In the invention, as the simulator simulates an actual aircraft which moves within the glideslope envelope covered by the mosaics of the aircraft being simulated within the envelope determines at each instant both which single picture ofa given mosaic will be scanned and the nature of the scanning pattern used by the flying spot scanner. For example, as the simulator simulates an actual aircraft which translates to the left within the envelope, the scanner scans the central X pictures with increasing distortion as the simulator simulates an actual aircraft which moves from the centerline of the glideslope XT out 22.5 are minutes to the left, but then indexes and begins to scan L,,, L or L pictures with an opposite type of distortion. As the simulator simulates an actual aircraft which proceeds further to the left, the L,,, L or L picture is scanned with decreasing distortion, to where no scanning raster distortion is employed when the simulated aircraft is 45 are minutes to the left. The same procedure then would be repeated for further simulated motion to the left and indexing to scan L L or L pictures. Similar procedures govern simulated translation to the right, or up or down, and combinations of such deviations from glideslope XT, or from runway reference line X'X. A plot of the amount and direction of lateral distortion against angular deviation #1,, on either side of the centerline of the glidepath is shown in FIG. 4a together with indications of which frame of mosaic M, is scanned for a given lateral deviation. A plot for vertical deviation would be identical except for the angular values given.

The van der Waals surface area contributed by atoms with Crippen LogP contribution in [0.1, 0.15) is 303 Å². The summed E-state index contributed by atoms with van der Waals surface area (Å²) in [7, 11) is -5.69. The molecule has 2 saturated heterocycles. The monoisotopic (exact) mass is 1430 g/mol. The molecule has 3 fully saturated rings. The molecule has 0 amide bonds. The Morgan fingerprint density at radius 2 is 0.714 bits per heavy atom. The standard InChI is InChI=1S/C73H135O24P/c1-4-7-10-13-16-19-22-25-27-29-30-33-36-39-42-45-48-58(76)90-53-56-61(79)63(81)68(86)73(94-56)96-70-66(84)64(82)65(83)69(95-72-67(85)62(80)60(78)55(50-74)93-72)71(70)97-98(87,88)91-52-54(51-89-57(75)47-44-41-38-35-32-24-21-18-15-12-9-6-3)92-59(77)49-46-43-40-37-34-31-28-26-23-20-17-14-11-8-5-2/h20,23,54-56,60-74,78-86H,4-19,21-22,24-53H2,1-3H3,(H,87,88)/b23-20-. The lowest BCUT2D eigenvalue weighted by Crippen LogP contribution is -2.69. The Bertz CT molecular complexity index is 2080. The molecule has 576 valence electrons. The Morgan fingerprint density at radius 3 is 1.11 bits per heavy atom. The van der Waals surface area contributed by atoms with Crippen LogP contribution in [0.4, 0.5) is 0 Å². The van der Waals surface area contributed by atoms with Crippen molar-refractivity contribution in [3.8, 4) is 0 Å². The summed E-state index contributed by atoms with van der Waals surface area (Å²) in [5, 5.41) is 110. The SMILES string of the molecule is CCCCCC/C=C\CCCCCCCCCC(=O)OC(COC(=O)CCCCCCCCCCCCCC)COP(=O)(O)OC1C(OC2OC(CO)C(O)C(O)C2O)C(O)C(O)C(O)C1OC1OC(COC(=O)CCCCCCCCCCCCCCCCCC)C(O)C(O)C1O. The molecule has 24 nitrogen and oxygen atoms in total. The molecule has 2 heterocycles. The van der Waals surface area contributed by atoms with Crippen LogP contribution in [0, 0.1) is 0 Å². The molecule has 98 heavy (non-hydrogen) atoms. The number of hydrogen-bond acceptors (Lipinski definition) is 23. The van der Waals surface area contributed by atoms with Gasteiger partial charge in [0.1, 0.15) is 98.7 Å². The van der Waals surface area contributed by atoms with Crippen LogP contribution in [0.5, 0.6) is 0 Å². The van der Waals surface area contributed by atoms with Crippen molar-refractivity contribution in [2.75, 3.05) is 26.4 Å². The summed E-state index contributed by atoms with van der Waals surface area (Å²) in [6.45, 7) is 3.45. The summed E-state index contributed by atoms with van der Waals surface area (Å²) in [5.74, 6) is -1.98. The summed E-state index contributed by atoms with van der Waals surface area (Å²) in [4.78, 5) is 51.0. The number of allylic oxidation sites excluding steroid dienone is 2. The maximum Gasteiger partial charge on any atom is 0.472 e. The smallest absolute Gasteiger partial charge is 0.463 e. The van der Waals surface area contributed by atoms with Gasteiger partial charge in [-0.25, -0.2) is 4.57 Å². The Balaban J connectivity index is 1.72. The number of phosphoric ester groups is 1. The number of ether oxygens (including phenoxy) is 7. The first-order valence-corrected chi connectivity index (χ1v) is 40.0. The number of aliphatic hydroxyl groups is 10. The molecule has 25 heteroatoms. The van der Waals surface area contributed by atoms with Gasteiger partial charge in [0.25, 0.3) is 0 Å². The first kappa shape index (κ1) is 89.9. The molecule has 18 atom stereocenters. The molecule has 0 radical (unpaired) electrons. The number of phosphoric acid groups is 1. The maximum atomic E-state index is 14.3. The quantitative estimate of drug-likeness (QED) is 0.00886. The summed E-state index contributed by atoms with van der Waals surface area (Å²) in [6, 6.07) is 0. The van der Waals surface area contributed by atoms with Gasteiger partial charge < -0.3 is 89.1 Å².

When the simulator simulates an actual aircraft which reaches a reference point on the main runway, turns from the main runway and proceeds along a service runway, and taxis up to a ramp or gate and stops, the visual display is produced using a third mode of operation which involves scanning successively portions of appropriate ones of a plurality of panoramic pictures which illustrate views as seen from an actual aircraft on the ground, including buildings and the like, and successive panoramic pictures of such a plurality taken at a variety of distances from the airport gate are successively scanned. During this phase, which may be termed the taxi phase, the video signals derived from scanning a panoramic picture preferably are applied appropriately to all three projectors to entirely cover screen S. Each film frame used during the taxi phase may comprise a frame similar to that shown in FIG. 4 except that each of the five rows comprises a single panoramic picture, with each picture taken at the same distance from a reference point, such as a gate or ramp, associated with the airport but at a different lateral position on the service runway.